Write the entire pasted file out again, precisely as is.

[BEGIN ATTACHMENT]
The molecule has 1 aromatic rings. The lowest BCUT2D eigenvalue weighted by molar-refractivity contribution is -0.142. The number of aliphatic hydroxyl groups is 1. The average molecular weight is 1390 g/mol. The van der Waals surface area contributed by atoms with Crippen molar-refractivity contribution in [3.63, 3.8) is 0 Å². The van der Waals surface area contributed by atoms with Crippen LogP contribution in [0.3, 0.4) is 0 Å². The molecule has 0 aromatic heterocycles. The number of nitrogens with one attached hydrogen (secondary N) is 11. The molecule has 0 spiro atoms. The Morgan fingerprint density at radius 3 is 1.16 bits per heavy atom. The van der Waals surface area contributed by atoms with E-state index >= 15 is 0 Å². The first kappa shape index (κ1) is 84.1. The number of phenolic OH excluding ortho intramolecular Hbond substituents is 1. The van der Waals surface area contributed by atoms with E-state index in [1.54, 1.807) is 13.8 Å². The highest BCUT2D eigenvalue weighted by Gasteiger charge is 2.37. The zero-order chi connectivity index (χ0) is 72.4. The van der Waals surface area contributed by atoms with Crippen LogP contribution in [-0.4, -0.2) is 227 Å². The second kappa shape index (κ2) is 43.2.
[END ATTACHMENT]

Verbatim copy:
The molecule has 1 aromatic rings. The lowest BCUT2D eigenvalue weighted by molar-refractivity contribution is -0.142. The number of aliphatic hydroxyl groups is 1. The average molecular weight is 1390 g/mol. The van der Waals surface area contributed by atoms with Crippen molar-refractivity contribution in [3.63, 3.8) is 0 Å². The van der Waals surface area contributed by atoms with Crippen LogP contribution in [0.3, 0.4) is 0 Å². The molecule has 0 aromatic heterocycles. The number of nitrogens with one attached hydrogen (secondary N) is 11. The molecule has 0 spiro atoms. The Morgan fingerprint density at radius 3 is 1.16 bits per heavy atom. The van der Waals surface area contributed by atoms with E-state index >= 15 is 0 Å². The first kappa shape index (κ1) is 84.1. The number of phenolic OH excluding ortho intramolecular Hbond substituents is 1. The van der Waals surface area contributed by atoms with E-state index in [1.54, 1.807) is 13.8 Å². The highest BCUT2D eigenvalue weighted by Gasteiger charge is 2.37. The zero-order chi connectivity index (χ0) is 72.4. The van der Waals surface area contributed by atoms with Crippen LogP contribution in [-0.4, -0.2) is 227 Å². The second kappa shape index (κ2) is 43.2.